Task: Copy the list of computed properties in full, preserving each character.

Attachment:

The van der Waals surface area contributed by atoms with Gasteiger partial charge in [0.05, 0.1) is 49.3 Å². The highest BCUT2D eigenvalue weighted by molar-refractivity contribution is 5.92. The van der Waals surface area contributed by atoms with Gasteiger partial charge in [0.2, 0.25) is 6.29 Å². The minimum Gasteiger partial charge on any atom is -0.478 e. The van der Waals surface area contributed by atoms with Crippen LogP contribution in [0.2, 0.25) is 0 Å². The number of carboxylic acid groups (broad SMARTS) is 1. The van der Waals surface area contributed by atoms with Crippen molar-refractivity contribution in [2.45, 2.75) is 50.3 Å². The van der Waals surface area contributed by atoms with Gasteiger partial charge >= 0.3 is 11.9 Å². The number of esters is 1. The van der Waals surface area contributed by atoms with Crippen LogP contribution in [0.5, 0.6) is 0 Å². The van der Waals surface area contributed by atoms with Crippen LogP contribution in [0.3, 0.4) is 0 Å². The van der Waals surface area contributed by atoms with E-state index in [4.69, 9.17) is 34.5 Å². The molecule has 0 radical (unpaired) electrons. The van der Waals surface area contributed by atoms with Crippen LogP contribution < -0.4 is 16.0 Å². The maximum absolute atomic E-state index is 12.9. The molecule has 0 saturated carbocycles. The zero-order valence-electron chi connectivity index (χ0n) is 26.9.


The van der Waals surface area contributed by atoms with Gasteiger partial charge in [0.05, 0.1) is 49.3 Å². The highest BCUT2D eigenvalue weighted by molar-refractivity contribution is 5.92. The van der Waals surface area contributed by atoms with Gasteiger partial charge in [0.2, 0.25) is 6.29 Å². The minimum Gasteiger partial charge on any atom is -0.478 e. The van der Waals surface area contributed by atoms with Crippen LogP contribution in [0.2, 0.25) is 0 Å². The number of carboxylic acid groups (broad SMARTS) is 1. The van der Waals surface area contributed by atoms with Crippen molar-refractivity contribution in [2.45, 2.75) is 50.3 Å². The van der Waals surface area contributed by atoms with Gasteiger partial charge >= 0.3 is 11.9 Å². The number of esters is 1. The van der Waals surface area contributed by atoms with Crippen LogP contribution in [0.5, 0.6) is 0 Å². The van der Waals surface area contributed by atoms with Crippen LogP contribution in [0.3, 0.4) is 0 Å². The van der Waals surface area contributed by atoms with E-state index in [4.69, 9.17) is 34.5 Å². The molecule has 0 radical (unpaired) electrons. The van der Waals surface area contributed by atoms with Crippen LogP contribution < -0.4 is 16.0 Å². The maximum absolute atomic E-state index is 12.9. The molecule has 0 saturated carbocycles. The zero-order valence-electron chi connectivity index (χ0n) is 26.9.